The May 2008 issue of The Business Lawyer contains a great article by Glenn D. West and Sara G. Duran of Weil Gotshal entitled “Reassessing the ‘Consequences’ of Consequential Damage Waivers in Acquisition Agreements.” Click here for a copy.
Here’s the abstract:
Consequential damage waivers are a frequent part of merger and acquisition agreements involving private company targets. Although these waivers are heavily negotiated, the authors believe that few deal professionals understand the concept of consequential damages and, as a result, the inclusion of such waivers may have an unexpected impact on both buyers and sellers. The authors believe that this Article is the first attempt to define “consequential damages,” as well as some of the other terms used as purported synonyms, in the merger and acquisition context. After tracing the historical derivation of the term and its current use by the courts, this Article considers the impact of such waivers in a hypothetical business acquisition and proposes some specific guidelines for the negotiation of these waivers.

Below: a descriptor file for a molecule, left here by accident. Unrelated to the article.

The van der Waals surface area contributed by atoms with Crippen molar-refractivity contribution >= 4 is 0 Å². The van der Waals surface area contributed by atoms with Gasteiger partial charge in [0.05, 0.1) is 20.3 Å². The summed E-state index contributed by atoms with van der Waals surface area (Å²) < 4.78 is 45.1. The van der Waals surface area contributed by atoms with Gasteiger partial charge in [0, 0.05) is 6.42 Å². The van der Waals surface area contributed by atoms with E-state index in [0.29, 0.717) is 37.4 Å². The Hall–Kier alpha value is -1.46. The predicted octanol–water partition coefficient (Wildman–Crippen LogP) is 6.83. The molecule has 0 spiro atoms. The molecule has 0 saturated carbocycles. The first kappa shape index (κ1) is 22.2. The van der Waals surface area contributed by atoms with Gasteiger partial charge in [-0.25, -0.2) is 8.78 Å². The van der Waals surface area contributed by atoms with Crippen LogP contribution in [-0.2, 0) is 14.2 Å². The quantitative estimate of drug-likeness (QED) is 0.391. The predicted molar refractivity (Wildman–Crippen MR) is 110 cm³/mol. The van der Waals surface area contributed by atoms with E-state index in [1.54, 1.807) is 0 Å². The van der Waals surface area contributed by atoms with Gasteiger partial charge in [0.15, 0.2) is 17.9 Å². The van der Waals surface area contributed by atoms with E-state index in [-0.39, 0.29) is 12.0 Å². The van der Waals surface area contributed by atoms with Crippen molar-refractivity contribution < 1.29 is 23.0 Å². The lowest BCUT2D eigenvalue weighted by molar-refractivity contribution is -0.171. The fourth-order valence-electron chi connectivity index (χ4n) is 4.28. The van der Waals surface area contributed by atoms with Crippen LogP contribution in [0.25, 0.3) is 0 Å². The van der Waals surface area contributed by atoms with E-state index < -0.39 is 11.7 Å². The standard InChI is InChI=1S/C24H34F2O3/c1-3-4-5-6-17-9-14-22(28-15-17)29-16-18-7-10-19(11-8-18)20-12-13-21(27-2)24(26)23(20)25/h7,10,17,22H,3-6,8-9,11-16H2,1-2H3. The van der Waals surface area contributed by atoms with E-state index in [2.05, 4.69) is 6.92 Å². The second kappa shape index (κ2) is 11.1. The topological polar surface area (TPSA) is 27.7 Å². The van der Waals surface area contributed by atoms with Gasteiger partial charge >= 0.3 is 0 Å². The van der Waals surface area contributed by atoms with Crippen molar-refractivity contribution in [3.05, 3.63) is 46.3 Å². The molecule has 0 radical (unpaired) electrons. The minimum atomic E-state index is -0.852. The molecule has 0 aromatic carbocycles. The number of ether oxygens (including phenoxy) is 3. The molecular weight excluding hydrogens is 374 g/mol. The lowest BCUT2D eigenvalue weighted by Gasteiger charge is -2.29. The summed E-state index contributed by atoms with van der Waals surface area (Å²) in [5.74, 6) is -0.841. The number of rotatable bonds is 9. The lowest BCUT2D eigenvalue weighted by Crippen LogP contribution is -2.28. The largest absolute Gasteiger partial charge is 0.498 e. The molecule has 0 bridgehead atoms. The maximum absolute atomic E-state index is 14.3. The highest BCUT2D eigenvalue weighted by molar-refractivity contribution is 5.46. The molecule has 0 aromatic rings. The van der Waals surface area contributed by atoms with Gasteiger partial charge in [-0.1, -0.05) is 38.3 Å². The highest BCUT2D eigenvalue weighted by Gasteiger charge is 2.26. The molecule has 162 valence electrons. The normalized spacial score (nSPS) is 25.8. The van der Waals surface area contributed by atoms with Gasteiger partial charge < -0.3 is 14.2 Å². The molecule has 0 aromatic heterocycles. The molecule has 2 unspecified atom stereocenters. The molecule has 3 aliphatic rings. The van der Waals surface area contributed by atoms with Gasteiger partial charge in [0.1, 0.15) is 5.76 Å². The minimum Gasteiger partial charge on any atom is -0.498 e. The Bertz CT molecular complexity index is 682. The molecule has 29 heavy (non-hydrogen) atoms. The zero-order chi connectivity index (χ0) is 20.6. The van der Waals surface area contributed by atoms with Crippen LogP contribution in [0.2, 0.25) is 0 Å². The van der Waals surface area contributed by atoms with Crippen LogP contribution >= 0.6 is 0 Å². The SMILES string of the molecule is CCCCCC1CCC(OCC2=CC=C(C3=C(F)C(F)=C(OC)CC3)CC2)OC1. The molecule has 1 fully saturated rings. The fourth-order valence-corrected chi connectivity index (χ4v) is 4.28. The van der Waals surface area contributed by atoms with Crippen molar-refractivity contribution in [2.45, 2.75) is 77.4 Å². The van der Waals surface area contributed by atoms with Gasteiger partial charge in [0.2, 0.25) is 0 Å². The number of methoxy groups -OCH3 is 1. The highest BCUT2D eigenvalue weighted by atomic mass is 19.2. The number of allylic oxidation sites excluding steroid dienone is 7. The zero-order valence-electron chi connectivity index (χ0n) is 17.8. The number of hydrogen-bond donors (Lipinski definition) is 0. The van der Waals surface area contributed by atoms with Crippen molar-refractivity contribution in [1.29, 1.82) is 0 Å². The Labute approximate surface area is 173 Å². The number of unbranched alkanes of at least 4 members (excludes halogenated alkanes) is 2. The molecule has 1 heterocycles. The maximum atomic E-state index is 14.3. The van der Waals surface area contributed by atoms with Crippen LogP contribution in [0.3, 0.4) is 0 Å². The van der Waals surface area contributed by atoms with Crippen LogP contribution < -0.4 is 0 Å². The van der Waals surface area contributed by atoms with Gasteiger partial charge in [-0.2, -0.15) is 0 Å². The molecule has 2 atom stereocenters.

This article is a wake-up call to those who are used to blithely asking for, or acceding to, a “No Consequential Damages” provision that precludes a laundry list of poorly understood measures of damages, particularly consequential, incidential, indirect, and special damages. This article does a good job of explaining what those terms mean, and I expect that I’ll keep it close at hand when drafting limitations on damages.
As a general matter, I steer clear of jargon. Whenever you use in a contract a term of art such as “consequential damages,” you’re inviting confusion: any two people might have different ideas to what it means, assuming that they’ve given the matter any thought. I’ll always try instead to express the underlying meaning.